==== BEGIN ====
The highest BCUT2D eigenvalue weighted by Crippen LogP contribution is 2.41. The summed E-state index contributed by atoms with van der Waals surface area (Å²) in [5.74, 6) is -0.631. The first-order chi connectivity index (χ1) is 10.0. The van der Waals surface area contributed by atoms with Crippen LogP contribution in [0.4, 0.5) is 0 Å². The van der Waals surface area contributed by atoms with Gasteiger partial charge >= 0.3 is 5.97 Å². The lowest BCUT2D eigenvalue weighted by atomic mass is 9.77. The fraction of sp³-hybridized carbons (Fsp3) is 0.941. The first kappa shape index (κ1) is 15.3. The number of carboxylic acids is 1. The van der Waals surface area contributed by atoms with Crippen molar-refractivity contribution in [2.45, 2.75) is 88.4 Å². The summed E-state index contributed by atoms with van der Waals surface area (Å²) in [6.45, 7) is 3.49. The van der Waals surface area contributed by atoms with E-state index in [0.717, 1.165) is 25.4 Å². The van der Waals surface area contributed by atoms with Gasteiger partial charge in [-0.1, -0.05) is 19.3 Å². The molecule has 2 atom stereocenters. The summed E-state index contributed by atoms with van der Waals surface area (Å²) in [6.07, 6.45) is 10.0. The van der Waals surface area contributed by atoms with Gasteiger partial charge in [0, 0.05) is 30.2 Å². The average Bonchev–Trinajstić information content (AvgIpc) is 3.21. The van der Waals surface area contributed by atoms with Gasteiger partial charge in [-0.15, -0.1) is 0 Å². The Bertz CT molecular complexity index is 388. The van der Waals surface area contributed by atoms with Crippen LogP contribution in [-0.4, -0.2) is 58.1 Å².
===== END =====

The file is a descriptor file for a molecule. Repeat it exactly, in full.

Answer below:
The highest BCUT2D eigenvalue weighted by Crippen LogP contribution is 2.41. The summed E-state index contributed by atoms with van der Waals surface area (Å²) in [5.74, 6) is -0.631. The first-order chi connectivity index (χ1) is 10.0. The van der Waals surface area contributed by atoms with Crippen LogP contribution in [0.4, 0.5) is 0 Å². The van der Waals surface area contributed by atoms with Gasteiger partial charge >= 0.3 is 5.97 Å². The lowest BCUT2D eigenvalue weighted by atomic mass is 9.77. The fraction of sp³-hybridized carbons (Fsp3) is 0.941. The first kappa shape index (κ1) is 15.3. The number of carboxylic acids is 1. The van der Waals surface area contributed by atoms with Crippen molar-refractivity contribution in [2.45, 2.75) is 88.4 Å². The summed E-state index contributed by atoms with van der Waals surface area (Å²) in [6.45, 7) is 3.49. The van der Waals surface area contributed by atoms with E-state index in [0.717, 1.165) is 25.4 Å². The van der Waals surface area contributed by atoms with Gasteiger partial charge in [-0.1, -0.05) is 19.3 Å². The molecule has 2 atom stereocenters. The summed E-state index contributed by atoms with van der Waals surface area (Å²) in [6.07, 6.45) is 10.0. The van der Waals surface area contributed by atoms with Gasteiger partial charge in [0, 0.05) is 30.2 Å². The average Bonchev–Trinajstić information content (AvgIpc) is 3.21. The van der Waals surface area contributed by atoms with Gasteiger partial charge in [-0.15, -0.1) is 0 Å². The Bertz CT molecular complexity index is 388. The van der Waals surface area contributed by atoms with Crippen LogP contribution in [-0.4, -0.2) is 58.1 Å².